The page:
The Scranton tribune. (Scranton, Pa.) 1891-1910, October 02, 1902, Page 4, Image 4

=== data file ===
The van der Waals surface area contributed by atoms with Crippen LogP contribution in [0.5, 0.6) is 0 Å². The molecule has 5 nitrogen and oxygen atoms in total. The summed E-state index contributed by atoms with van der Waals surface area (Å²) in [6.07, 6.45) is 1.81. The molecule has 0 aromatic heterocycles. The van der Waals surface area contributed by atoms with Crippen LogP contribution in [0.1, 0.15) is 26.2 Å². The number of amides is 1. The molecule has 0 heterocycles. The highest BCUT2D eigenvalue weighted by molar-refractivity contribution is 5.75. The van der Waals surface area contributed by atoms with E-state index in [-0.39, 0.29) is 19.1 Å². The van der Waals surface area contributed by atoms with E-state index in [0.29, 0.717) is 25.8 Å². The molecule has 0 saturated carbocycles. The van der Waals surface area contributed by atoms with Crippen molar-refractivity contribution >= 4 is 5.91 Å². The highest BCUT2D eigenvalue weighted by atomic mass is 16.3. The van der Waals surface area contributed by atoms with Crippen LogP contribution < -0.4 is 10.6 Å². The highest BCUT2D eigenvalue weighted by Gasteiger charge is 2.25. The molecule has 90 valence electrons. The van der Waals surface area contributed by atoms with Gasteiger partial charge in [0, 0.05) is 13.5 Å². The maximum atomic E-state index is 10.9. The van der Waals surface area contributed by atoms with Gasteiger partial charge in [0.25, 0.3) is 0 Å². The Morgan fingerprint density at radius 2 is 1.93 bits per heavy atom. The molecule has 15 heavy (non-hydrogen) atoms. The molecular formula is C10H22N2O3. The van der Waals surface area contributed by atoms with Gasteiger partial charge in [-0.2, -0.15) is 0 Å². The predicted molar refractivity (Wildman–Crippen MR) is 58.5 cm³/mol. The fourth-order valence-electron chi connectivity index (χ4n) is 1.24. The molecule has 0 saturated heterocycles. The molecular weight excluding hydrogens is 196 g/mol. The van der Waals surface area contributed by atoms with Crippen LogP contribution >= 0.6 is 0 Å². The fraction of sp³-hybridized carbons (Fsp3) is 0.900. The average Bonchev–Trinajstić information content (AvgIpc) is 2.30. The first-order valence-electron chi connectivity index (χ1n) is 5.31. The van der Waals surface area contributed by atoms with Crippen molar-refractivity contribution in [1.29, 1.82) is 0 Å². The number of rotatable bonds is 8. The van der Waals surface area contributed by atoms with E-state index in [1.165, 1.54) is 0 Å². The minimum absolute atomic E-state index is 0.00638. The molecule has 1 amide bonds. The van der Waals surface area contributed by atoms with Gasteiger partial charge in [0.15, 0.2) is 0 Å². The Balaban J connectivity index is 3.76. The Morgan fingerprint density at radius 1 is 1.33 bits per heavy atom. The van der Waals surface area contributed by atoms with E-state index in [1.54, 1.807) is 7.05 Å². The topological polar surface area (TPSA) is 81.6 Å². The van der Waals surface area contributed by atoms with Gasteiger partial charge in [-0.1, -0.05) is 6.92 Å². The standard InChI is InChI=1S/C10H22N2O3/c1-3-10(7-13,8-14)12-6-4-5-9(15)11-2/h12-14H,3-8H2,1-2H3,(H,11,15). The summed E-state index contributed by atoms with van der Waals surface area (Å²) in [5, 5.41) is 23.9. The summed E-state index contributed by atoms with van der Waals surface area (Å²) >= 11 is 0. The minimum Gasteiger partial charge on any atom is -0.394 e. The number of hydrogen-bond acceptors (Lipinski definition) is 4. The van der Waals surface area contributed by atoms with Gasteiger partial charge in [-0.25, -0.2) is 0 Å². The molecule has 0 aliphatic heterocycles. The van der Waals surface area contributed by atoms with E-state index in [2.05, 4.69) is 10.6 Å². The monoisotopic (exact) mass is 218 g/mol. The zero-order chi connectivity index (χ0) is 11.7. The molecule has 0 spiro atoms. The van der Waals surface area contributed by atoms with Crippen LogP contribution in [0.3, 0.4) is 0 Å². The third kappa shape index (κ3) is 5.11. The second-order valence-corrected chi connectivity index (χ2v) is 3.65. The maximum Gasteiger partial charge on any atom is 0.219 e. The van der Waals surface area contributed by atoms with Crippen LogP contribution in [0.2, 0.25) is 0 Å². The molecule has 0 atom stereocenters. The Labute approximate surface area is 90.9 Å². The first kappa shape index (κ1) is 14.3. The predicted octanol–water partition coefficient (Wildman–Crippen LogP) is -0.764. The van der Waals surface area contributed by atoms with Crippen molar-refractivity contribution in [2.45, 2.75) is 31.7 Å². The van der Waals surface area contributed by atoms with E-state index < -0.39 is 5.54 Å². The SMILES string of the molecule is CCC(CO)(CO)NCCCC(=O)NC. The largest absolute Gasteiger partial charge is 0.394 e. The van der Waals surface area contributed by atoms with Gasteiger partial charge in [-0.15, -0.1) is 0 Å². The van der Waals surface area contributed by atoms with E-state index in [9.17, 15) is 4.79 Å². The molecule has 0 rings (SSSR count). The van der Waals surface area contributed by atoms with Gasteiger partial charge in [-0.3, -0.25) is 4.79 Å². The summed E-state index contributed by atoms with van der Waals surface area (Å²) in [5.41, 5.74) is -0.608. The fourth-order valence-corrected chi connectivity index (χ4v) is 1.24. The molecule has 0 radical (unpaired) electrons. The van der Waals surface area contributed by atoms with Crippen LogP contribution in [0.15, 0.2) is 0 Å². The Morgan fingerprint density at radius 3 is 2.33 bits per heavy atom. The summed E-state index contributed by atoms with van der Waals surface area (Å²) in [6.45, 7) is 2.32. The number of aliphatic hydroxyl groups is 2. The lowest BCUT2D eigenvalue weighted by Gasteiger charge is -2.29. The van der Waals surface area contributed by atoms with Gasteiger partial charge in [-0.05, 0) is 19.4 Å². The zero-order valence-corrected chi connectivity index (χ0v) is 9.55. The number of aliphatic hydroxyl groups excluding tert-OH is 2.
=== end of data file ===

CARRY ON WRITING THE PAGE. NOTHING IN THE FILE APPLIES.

iSPlfnnfrm ' - tMAj! '" l THE SCRANTON TRIBUNE-THURSDAY, OCTOBER 2, 1902, Wl 'W"" &'"- ' ' 79stfiStf I' I ,B I &Bc cr6ttfoit CrtBunc Publtahed X&tly Kxccpl Bunily, by The Trlbnno fubllahlng Company,! Fifty Cents n Month. LIVY B. lUCttAltD O. F. BVXI1KIJ . ...... KniTOit, IlUMNKM JtAKAnieit. Solertd at the rostofllca at Bcranton, n Second CIam Mali Matter. When apnea will permit, Thn Tribune I a Kltrnys triad to print aliort letter trnmlt trlondi bearing on current toplcn, but Ita rulo ! tbnt theaemtiatbe aliened, for pub llontlon, by tho wrltcr'a rent nnmnt nml I ho condition precedent to ncecptnncn la Hint Ml contributions ihnll bo aubjecl to cdltorlnl revision. TnE IXAT RATE FOR AMVEKTISINCl. The following table aliowa the price per lncli each ti.icrtlon, aparo to bo used within one yenri l "l'f r llrnillnc lt"""m Lm than to Inches , M , i.fl" " .CO SO Inches io M I . 100 " ro I ,.1.1 I .80 SAO " 5 "1 .2711 .1,0 BOO " 20 .11 .51 1000 " 10 I .175 I .III For cards of thanks, rrwlullons of condolence, and llmtlar cnntrlbutlons In the nntnroof ndvorllslne, The Tribune makes n chnrge of 6 cents a line, SCnANTOX, OCTOHKIt 2, 11)02. REPUBLICAN TICKET. State. Gnvernor-S. W. PENNYPACKER. Lieutenant Govcinor-W. M. IIIIOWN. Secretary of Internal AffuliH-iBAAC B. brown. County. Contrrc3.i-WlM.IAM CONNELL. Judge-A. A. VOatU'ltO. Commltfilonpri-JOIIN COURIER MOR K1B. JOHN PI1NMAN. Mine Insneetors-LLEWELYN M. EV ANS, DAVID T. WIM.IAMS. Legislative. Kenntor-JOIIN B. JORDAN. Representatives First DIstrict-.lOSEPH OLIVER. Second Dlnlrlct JOHN RCIIEI Ell, JR. Third District EDWARD JAMES. Fourth District P. A. PIIILB1N. Election day, Nov, I. The fact that It is necessary to pro vide military escorts for eoitaln rail road trains and trolley cars In portions cif the coal Holds, to prevent mobs from folding them up In older to search for non-union men whose crime consists of exercising the light to work, would be a good subject" for consideration by Mayor aiaybnry's strike-cure conven tion in Detroit, it will explain a lot of things. The Strike Enigma. IT IS, of course, sincerely to be hoped that the efforts now being made to bring the strike to an end may be successful. The strike has reached a stage where I. is pinch ing everybody. Not alone is it spread ing misery and havoc throughout tho anthracite tenitory, btit'it Is menacing the employment of thousands of work ingmen at a distance and the comfort if not Hie health of millions In every direction. Without exaggeration it may fairly be called the greatest menace which the country has had within its Jmrders. slnoe the days of secession and the longer It lasts the worse It becomes. All these facts are fully understood by intelligent Americans, who are sin cerely hopeful that the menace will soon break and disappear. IJut we confess our inability to see the usefulness of public meetings such as tho one pro posed by tho mayor of Detroit or of in discriminate outcry by persons who have no practical suggestions to offer. The situation calls instead for calm Judgment and self-control on the part of the leaders of public opinion. As an offset to tome of the hysteria now prevalent, suppose we consider for a moment u few fundamental truths. The coal mines are private property. The government can no more seize them than it could seize the furniture of the striking miners. As President Roosevelt found out when lie consulted legal authority, there is no way by which the government can lawfully take a hand In settling the strike. And even if there were a way, tho govern ment, with all its power, could not legally force a single striker to work against his will. Thcie Is one thing and only one thing which tho government can do, if It has not already done It: and that is to protect from intimida tion and from any and all forms of un lawful interference or oppression the man In the coal fields who either Is sit work In the mines or wants to go to work In them. We who live In the mining region know that there has been systomatio and wholesale Intimidation and terrorism directed to the qutl of scaring Into continued idleness men who want and wlin.se conditions need work, wages and self-support. It Is the dlltv of the covernnient to nut : utnn v - - "i e-o far ns It can to such a condition of lawlessness. Then, If the strike long roifyilns intact, it will be time to con sider, other measures. Tlie action of the president In sum moning tho coal presidents and John ! 5IItul)ell to n conference Is a courage ousonc, likely to increase tho ureal. .yiVcnt's understanding of the matters at Issued but wo do not expect that it will liavej other rcHUlt, No power resides In the president of the I'nlted States to compel and very little to persuade men actlitg ub trustees for vested Interests to accept -coniliUoiiH which they feel would be ftrtttl to the orderly conduct and Jiecessnry discipline of their busi ness.? hi that respect the conference la necessarily unequal, representing on tho one hand full legal responsibility cover ing ny agreements made and on the othe iin organization newly formed In tho untlmicltc region, without responsi bility In the legal sense, however com pact,) loyal and determined otherwise, and representing very largely one man's astuteness and. power to Impress his Ideasjaml ambitions on those numbered ninoijenhV following, Unless It be that lioth 'slues have tired of the struggle and want, some manufactured opportunity to lay down gracefully, we cannot find ground In the proposed meeting for lioldljis out to our readers optimistic assurances; though If good shall come from'tha daring move, it will, of course, bo welcome. Should nothing come, there will be little encouragement for further Intercession. In any event, tho presi dent has shown characteristic bravery and straightforwardness In his method of approach to this dlflleult problem, andhas exhibited honest solicitude for the public welfare. v A word now totfiose citizens who feel that something 'radical, though they' know flot what, should, bo dona to settle tho strike. We tlo not recall having seen tho suggestion In print, but it occurs to us that there Is only one feasible wny by which persons not Interested In the coal business its Investors and oiu ployera may take, from thn?o who are, the ownership and management of the coal mines, nnd that la by purelmse. tt is open to tho critics of the oper ators to form a pool and try lo buy out the existing holdings of anthracite. This would Bccin to bo a time when n low selling price might bo nntnetti and tho advantage of a change In owner ship would bo that thoo who now feel that the present operators ore harsh and unfair to the mine workers on strike could substitute nny policy of recognition and treatment which might Impress them as being more equitable, and nlfo establish anthracite prices to suit their present objections. Their at tempt to manage ti business which other men own Is one that few of them would approve If It should bo turned against themselves. Tho strike spirit now prevalent among certain school children calls for some vigorous counter striking among par ents, unless wc are to have a new crop of anarchists In this country. The Situation in Ireland. ON THtTHSDAY of last week tho Karl of Dudley made his entry Into Dublin as Lord Lieutenant of Ireland. lie passed through u city as Indlrferent to his advent or his presence as If he were an ordlnnry Kngllsh tourist on his way to his hotel. Ills progress through the streets was marked, to bo sure, by lines of soldiers and the gas conade of ii few ultra loyal students from Trinity college; but these puerile demonstrations only served to empha size the Irony of the state entry of the king's vice regent, his first and maybe the last. The new viceroy Is u young man, very rich and In his own circle very popular. lie bears no ill will toward the Irish, nor do they toward him. He would, no dot) hi, spend oceans of money to popularize ills tenure of ofllco; but he knows that during his brief stay in the country his political influence will have as little weight In conciliat ing or alienating Irishmen to the sys tem which he represents as the gyra tljns of the weathercock on St. Pat rick's cathedral. This government blight has lasted, with some slight modifications, In Ireland for nearly sev en hundred years, and grows more hol low in Its hopeless fatuity from genera tion to geneiatlon. The London Times seizes the occasion to publish an unusually pessimistic ar ticle on the relations between England and Ireland at the present moment. Probably three-fourths of the Irish parliament Yepresentatlves will be In jail before Chi Istmas, not to speak of the arrest and incarceration of village politicians whose popularity and con sequence are vastly increased in the eyes of their neighbors by a sojourn In the county jail. These prosecutions are brought under the Crimes Act, a measure which Is at once so drastic and inconsequential that ordinary criminals are not amenable to its pro visions. It applies only to politicians who assert the light of liberty of speech, or public meeting, freedom of the press, and such constitutional pre rogatives of citizenship as Americans and Englishmen associate with their fundamental conception of public lib erty. From ordinary crime Ireland Is exceptionally, even unprecedentedly free. Kroin Belfast to Cork and from (lalway to. Dublin during the last as size there was not a single murder case, and at most of the courts judges were presented with white glove. The Times suggests under these cir cumstances that the vice regal court should be abolished and that Ireland should be governed similarly to Scot land. This would mean, In the first place, the razing of Dublin Castle, which is the centralized bureaucracy from which tho country is governed, without the governed having voice or choice In tlio arrangements. It would mean, above all, civil control of the police. The Irish constabulary Is now a military force, armed, drilled, olll cered and housed like soldiers. The magistracy would become representa tive, having the confidence of the peo ple and not as now only that of Dub lin Castle, Those changes would not be a substitute for Home Hule, but they would go far in reducing to sim ple proportions a problem which tho English people, with nil their genius for government at home and abroad, have failed "to muddle through some how" in dealing with Ireland, Senator Quay Is C9 yearn old and In fuller enjoyment of political power and prestige than ever before. Wonder how Wunamakor feels. The Savings of Labor. W II ION tho Republican party came Into power In ISfil tho number of deposl tors In savings banks In this country was G91.IS7. In 1001 they had Increased to 0,58,723, In 1S01 the deposits were $l4G,720,8Si; la 1901 they were ?2,507,09I,DSO a gain of nearly IS fold In 10 years. The average to the credit of each depositor In 1SGI was J2U.7; In 1001 It was $108,17. In Great Britain, in 1001 It is $96.57; In Switzerland, $110.12; in France, IS2.79; In Prussia, $153,01; In Russia, $IOO.S3; In Sweden, $07,20; in tho Netherlands, $58.20; In Denmark, $105.93; and In Italy, $S0.07, Thus It Is seen that the savings In the United States are moro than three times the European average, and more than four times those of Great Britain, where free trade has prevailed for fifty years, In addition to this, the report of the Industrial commission says that American workmen have n successful operation more than 5,000 building nnd loan associations, with nearly one and one-half million members, and assets of $575,000,000. Millions of theso work 'men now own their homes, In 1891 the chief of police, ot Leeds, England, a city of 320,000 Inhabitants, testllled be foio tho royal labor commission that In ull that city not one worklngman owned the home he lived In, The. conditions under which tho Am erican worklngman bus been enabled to accumulate eo largo a savings fund have been the direct handiwork of the Republican party. Tho only times In that 41 years when tho Democracy had a chance to try Us hand nt running tho government were yenrs of stagna tion, distress, Idleness nnd wholesale charity. Is It surprising, therefore, that, In tho words of Mnrlt Hannn, the American worklngman Intends next month to "Bland pal?" A recent Issue ot tho London Times In Its Houth Wales correspondence told of fears of a disagreement between the mints wot Iters ami operators In that dis trict upon tho termination of tho pres ent sliding sealo agreement, next year. It told of a meeting .of 10,000 miners nt Porth and ot addresses to them by "Aiabon," Vice-President Brace of tho South Wales Federation, Generul Sec retary Harvey of tho Derbyshire miners and Sir Alfred Thomas, M. P., tho tenor of which was that while no one wanted trouble tho wishes of tho minors must bo respected or there was no tolling whnt might happen, This was written before Americans had begun to order Welsh coal In quantity. Whether this state of things will modify tho feeling in favor of a strike In cortuln contin gencies remains to bo seen, But tho Tillies article shows that American coal Interests ore not having any monopoly of excitement. The saying that what Is one man's meat Is another man's poison Is Illus trated In. tho following extract from yesterday's New York Tribune; "In spite of the fact that the bituminous Is an Industry entirely Independent of the. anthracite, tho price of soft coal In this city has risen to an extraordinary figure. It Is selling at $D a ton whole sale, with tho promise of a dally In crease.. On the East Side dealers are doling It out at the rate of 25 to 35 cents a pailful. Somebody Is reaping a harvest, notwithstanding that more soft coal Is being mined today than ever before." There Is food for t.hought In this quotation. But Is tho anthracite as independent of the bituminous as tho New York paper thinks? The reason given by the People's parly for throwing up tho sponge In this slate, namely, that It has no cam paign fund, Is convincing. Fundless campaigns don't go fur In Pennsyl vania. Evans and Williams will make com petent mine Inspectors. They will be inspectors who will inspect. It is a safe guess that Ben Odeli will make Bird Color think he Is a mud turtle. fl Uef?ran Miner ' Suggests a Plan THE following suggestion for a re organization of the mining busi ness comes from a man who has labored In and about the mines for nearly forty years and who thinks ho understands thoroughly what Is needed to tranqulllze the labor situation: Mr. Editor: Necessity Is the mother of all inventions, and the present strike has made It neces-ary to devise a new plan to work the coal mines hereabouts. And If the new plants a practical one, as many believe It Is, then It would be the best and easiest to end the present strike by adopting it and doing away with miners' contract work nnd have them to work on the same system as all others In side the mines on dally wages. It has been said that one miner could, by con fining himself only lo preparing tho pow der, tamping the holes and firing tho same, attend to ten chambers, tho labor ers doing all other work, such as clean ing and loading the coal and working out the coal after each blast, If need be, which Is often the case. But It seems that ten chambers Is rather a high num ber for one miner to attend to. Yet It may be done with some good miners, and with exceptionally gnud places In different veins of coal. In other places, one miner would not be able lo attend to more than live chambers ilnd In tight or hard places, two or three chambers would be all ho could attend to. Also, It would call for tho best and most practical miners where the coal is tight and bard, be causo moro holes would bo drilled and fired; and especially It calls for the best judgment in tho use of powder In each blast. 1 know of some peoplo called miner', who judge the amount of powder by the depth of tho hole drilled four foot of hole, eighteen Inches of powder; ilvo and one-half foot ot hole, two feet of powder but a practical miner never docs so. IIu ulwas judges tho amount of powder by the amount of coal to be thrown out, and he always knows how tho, grain of the coal inns, for It often needs more powder In the four-foot hole thai. It docs In the live and one-half-foot hole. A good minor should always have good wages, the samo as all other num ber onu tradesmen; and I am of tho opin ion If the new plan Is practicable, and put in operation, it would be tho best, in tho long run, for all concerned. H U true that somo miners would not like it, especially those that have the bad habit of hurrying out of tho mines early every day. Tliey would not bo able to do co will tho new plan. Hut, In place of tho miners getting only one-half or three quarters time, as heretofore, they would get tho same tlmo as all other company hands. Furthermore, It would do away with the following matters, that may cause strikes again: First There is a strong deslro and ten dency among the miners' laborers to de mand half of the earnings of tho miners. Second-There Is great demand and cry for tho weighing of tho coal theso days, which must be heard sooner or later with the promt niodo of working, Third Tho docking of coal has always been a bono of contention with the miners slnoo I remember, back In the slNtles, Fourth The minora' certificate. The miners in tho past were condemning the certificate law, saying It was detrimental to miners, and tho operators, I believe, know that tho certlllcale law Is detrimen tal to them In this strike, or fight, as we muy call It, Hut with tho new plan of woiklug In tho mines, thero would bo no chance for tho light between tho nilueis and laborers for half tho proceeds of tho earnings; also, there would bo no talk of tho weighing of tho coal, because all would bo working for dally wages; and there would bo no need of to much ado on cither side about tho certificate, Therefore, being that those threatening dangers of strikes uro cast abide, It would bo better for both sales to get tho now plan a operation; tlio soon the better It will be, and end this strike. Strikes are klliers, Labor Is tho sinews, marrow, blood nnd life of our country, Stop labor and all suffer. Strikes have killed every union lh.it I was over In, What will come of tUo union of today, tlmo will tell. How much money have tho worklngmeu lest? How much Jmvo tho operators lost? How much has ull business In generul loot If you have tho figures, add them tigether and the sum will be enormous. What has caused all (hla sacrifice? The strike. How many families hud mado ar rangements for a homo for themselves, by paying so much each mouth, and have failed to do so? What is tho cuuso? The i-trlkc, Hew many hud to leuvo their homes to sock support for their families of lute-for what cuiita? Tho btrlke. How many families that have always been neighbors and friendly ull their life time bavu her-nmn enamlu. and many, in CEYLON TEA GREENorBLACK Is Pure Popular Palatable Once tried always used. ASK YOUR GROCER FOR SALADA i Ceylon and India Tea. REFRESHING. DELICIOUS. Sold on'y In Lead Packet i. 60c. 60a, and 70c, Per Lb. &Z &$&$&&$QPQ$&&& ( I Ifiri-frttftm Snimitabic Unique The Hunter teiw American i Gentleman's Whiskey 1 I Baltimore Rye Sold at all llrot-rlff.M on I'm ami by ohbers. WM, l.ANAll wan x M-M iiammure, aiu. . Z ,C 2Z$4&i&i'$&i&l&&$&v$4$& n vs. . i t i t . x. . n v. 0 OATS! n ft H We have dry, clean, Old Oats. . Old Oats are mucli better J than New. Z Sweeter, Cleaner, Brighter, Dryer, Higher in price but "You pay your money and take your choice." X ! J . X X X X X X X X X X X X X X Dickson Mill& Grain Co Call us by phono: Old Green Kidge, 31-2, Now, WS. ' "A 4 3 "A H A 'A 'A A 'A "A 'A "A A A "A A When in N Of anything; in tits line of optical goods we can supply it. Spectacles and Eve Glasses Properly fitted by nn expert optician, From $1.00 Up Also all kinds of prescrip tion work and repairing. Mercereau & Connell, 133 "Wyoming: Avenue, danger of their liven, becauso they Ufje their personal liberty to work, while others use their liberty by lyhiK Idle? What caused all these enmities? 'Iho htrlke. This enmity and bitter feelhur la tho worst of n)l, becuuso It has crept Into different socletles-ycn, and tntu tlio most secret ami IovIhb of them-and sowed lis diabolical seed there, and It will take many years to cradlcuto uad uproot the same, Strikes are bad policy. It Is not by Btrll'inK another you muy expect a favor from him. Let you nqt bo deceived by those buylni? that the operutors aro tho mlncrr' enemies. It Is all noaseiibc, he cauto by the miners working they make their money. And throuRh tho operators' Ml"Ual tho miners muko their money; hence what Is good for tho goose Is good for the gander. Do not bo carried nwuy by the people that bow tho whul and reap the whirl wind, but, like men that own themselves, try to 111 up tho gap that has been made between capital und labor neither can get along without' tho other, but cither can do great damage to tho other. There fore, let everyone, do his part to get bet ter feellmr between both' parties m ration kjitaxt KSrlci "The Alt Shows Shoe Er fl KCI 'c B it ttr.l u i HC i I r jr You have not heard much about this better shoe for men because this is its first season of manufacture and introduction. We're determined to create in this department the high standard that prevails in other branches of this establishment. You are very well aware of the fact that we have raised the standard of clothes making by the introduction of the "Atterbury System." We want you to become acquainted with our higher standard of shoe mmm mdllnn l-n o trlol lliuikiug uy u. L1IUI Shoes for men. in our window, at "The Chesterfie Only by Wearing Can You Prove Its Jlerits. This Shoe is made by the same careful workmen. Men who are willing to see an improvement when pointed out to them. It's by the co-operation of such shoe makers that we introduce the "Chesterfield." A man's shoe that cannot possibly be made better at this price Complete The Crane Store Opportunities pre sented for a peep at what Mistress Fashion Has consented to approve for Early Fall. Take Elevator at 324 Lackawanna Ave. r HI Headquarters for Incandesc?nl' Gas Mantles, Portable Lamps. THE MEW DISCOVERY Kern Incandescent Gas Lamp. ' unsferSForsyfii 253-327 Poilli AvenilO. SUMMER RESORTS Atlautlc City. The temperature at the AGNEW, On the Beach, In Chelsea, Atlantic City, Tuoidny wiw dr tlvcry appointment of a modern Hotel. HOTEL RICHMOND, Kentucky Avenue. 1'iut Hotel from Ucacb, At Untlo City, N. J. CO Ocean view roomj; ta tiaclty 400; write for tpecijl rates. J, U. Jcnk Ira, Prop. PENNSYLVANIA, BEAUTIFUL LAKE WESAUKINQ On a ipur ot tho Alleghany Mountalni. I.ehlg!i Valley railroad; near Towanda. Iluthlng, llihln, fporti, etc. Excellent table. Reasonable rates. LAKE WESAUKING HOTEL P. 0.. Apc. fa. ' Scnil (or booklet. tt K. 1IAURIS. Rocktan" the Progress of, the Makers' Art. (1 roiv nf Dnltnn " UUII Ul IUV.ItUll Displayed $3.50 H N Outfitters. NEW YORK HOTELS. The New and Absolutely Fire-Proof Hotel Earlingion, NEW YORK CITY. European Plan. Z7ih Street Noar Broadway, N:w York City. The most central and most accessi ble location in the city, combined with quiet and refined !i2JSc35JSUrroBn(l - ings. TARIFF OF RATES: SltiKlo room (Imtli) $1.50 to $2.01 Double rooms (Imtli), 1 poison -.00 Double rooms (bath), " iiursoii3....$J.0J Hath rooms mljoliiinK. Lnrpo douhlo rooms, with privato bath looms, 1 person $3.00 Largo double rocms, with privato bath rooms, 2 persons $1.00 Suites of parlor, bedroom and bath for t person. $.1.(K $IA. S5.C0, $7.00 Suites of parlor.bedroom und bath, for 2 persons Sl.On, $5.li0, JU.no, $3.0) Suites of parlor, " bedrooms anil bath $7.00, SS.0O. J10.00 E. M. KAni.B & SOX. SO years connected with Earlo's Hotel, LDWSIE flATFI IB ITU AV..UE I WKK.V -JllTIl ANU UorUcU'd. NUW VOSK. EUROPEAN PLAN, NEW. Fl EPROOI' Convenient to Tlieatre3anil Shopping Districts. Take 23rd st. cross to vn cars an.) transfer at -itli avc. Uirsct to hotel, Itoouis with Hath ) jHults with 'Until S'.'.OO f I $11.00. W. II. I'AKKG, Proprietor. WESTMINSTER HOTEL Cor. Sixteenth St. and It Vnj Place, NEW YOBK. American Han, 1.50 Per Day and' Upwards. European I'lan, $1,00 Per Day and Upward Epeclal llatca to lamlllca. T. THOMPSON, Prop. I For Itnsiiiesi .Hon f 4- in the heart of tho wholcsalo dls- - f trlct. f I For sliopyoM X f a minutes' walk to Wunamakcrs; f" T L' minutes to Slesrol Coopcr'H HIk T Store. Kasy of iicc'esss to tho great T Dry Goods Stores. T For Sightseers Ono block from II' way Care, glv- L Inu easy transportation to all I points of Interest. I. NEW YOJtK. f Cor ltth ST. & UNIVKIISITY PL. f Only 0110 Iiloclt from Hroadwny. t Rooms, $1 Up. vXrXL S..-m-K.-Hf-H..-r-H-m4 11 titer Bros., illlw SJitSiti tfl S S H i xilln $$gm&3Mm HOTEL ALBERT I - How to Help Yothg Men anct Women Secure Educations r V 44 YOUNG MEN and 7 YOUNG WOMEN are cndcavorlnc to sccurn cduentlonB throiiKll THE TIUTIUNE'S KDUCA TIONAIj CONTEST, 111 Which1 33 HCHOLArtSMtPS, valued nt over S9,K)0, uro olTcred. Tlio scholarships are: . 3 Syracuse University. 1 Bucknoll University. 1 University of Hochestcr. 1 Washington School for Boy. 1 Williamsport Dickinson Semin ary. 1 Dickinson Collegiate Prepara tory School. 1 Newton Collegiate Institute. 1 Keystone Academy. 1 Brown College Preparatory School. 1 School of tho Lackawanna. 1 Wilkes-Barre Institute. 1 Cotult Cottages. 4 Scranton Conservatory of Music 4 Hardenbergh School, of Muslo and Art. 3 Scranton Business College. 5 International Correspondence Schools. 2 Lackawanna Business College. O Alfrofl Wnnlnr'a Vnrnl Studio. Several ot these scholarships lncludej not only tuition, but nlso boaru. room, heat. llRht nnd laundry for periods ot two to four years. Among those flfty 0110 young: people there are thirty 'throe who aro really striving to secure educations, and their names appear on another page of The Tribune every morning. In the table showing tho "StaiulliiB of Contestants." They should bo encouraged In their com mendable endeavor. HOW YOD CAN HELP If you aro not already n subsc"lber to Tho Tribune, send a noto to somo one of the contestants, requesting a call. Or. better still, send your subscrln- 8tlon to Tho Tribune, together with the 1 mnnov to nav for same, designating! somo contestant which you wish to re: ceive the rrccllt. . Contestants nro credited with one; point for every month you pay in ad-; vnnce. The price of Tho Tribune in. advnnco Is: Points. One month $.50 1 Threo months 1.23 3 Six months 2.50 fi Ono year 5.(0 12 PRESENT smSCniBEUS can aid contestants materially by furnishing them with a list of friends who might be Induced to tnkc The Tribune. Or, lliey can personally reepiost these friends to subscribe. Or, they can send The Tribune to their friends, paying tho money them selves. Jinny nro doing this nnd the contestants are very grateful for this whole-hearted nld. ONLY NEW SUBSCRIBERS ARE COUNTED. TO CONTESTANTS rtemember: The Tribune's Educa tional Contest closus October 23, at 8 p. m. No points not In Tho Tribune office by tho llrst stroko of S. ns told by the Court House clock, will bo counted. EXCEPT: Thoso received by mnll and postmarked at or before 8 p. m. SPECIAL HONOR PRIZES FOR OCTOBER FIVE DOLLARS IN GOLD to the contestant bringing in tho largest number of points between October 1 and Saturday. October 11. FIVE DOLLARS IN GOLD to tho contestant bringing in tho largest number of points during tho week ending Saturday, October IS. EDUCATIONAL. Do You Want a Good Education? Not a thort course, nor an easy courts,, nor a cheap course, but the best education' to be had. No other education is worth" ipendinj time and money on. It you do,' write for a catalogue ot afayette College Easton, Pa. tvlilch oITers thorough preparation In the t'nglnccrins and Chemical Protcuioni u well 19 tho regular College courses. state noml school! EAST STItOUDSBURO, PA. .. Regular Stuto Normal Courses anrU Bpeclal Ucpurtnieills of Music, Eloeu-. thin, Art, Drawing, Stenography and. Typewriting; strong Cullcgo Prepara-" tory Department. FREE TUTION. Hoarding expenses ISM per week, Pupils admitted at any tlmo, Winter Term opens Dec. 20th. Writo for cata. loguu. -,-.. . . Jj, 1.UULC, A. 1U., Principal. tksuul SCRANTON CORRESPONDENCE SOHOJfcJ SCRANTON, PA. T. 3, Foster, I'teiideot. timer II. Lawill, lieu, B. J, Foster, Stanley P. Allen, Vice resident Becretirr. Machinery Second Hand Pumps Our Speclaltj We carry In flock tho largest line o' second hand machinery of uny house Ii tho urfthrnclto coal districts. It will pa you to phono us before purchasing jdacan, Jr. & Huntington, 31 tialtlmQit street, .WIllits-UuiTO, I'a. r c . A. .t-.eSS !3j!?ifctt- .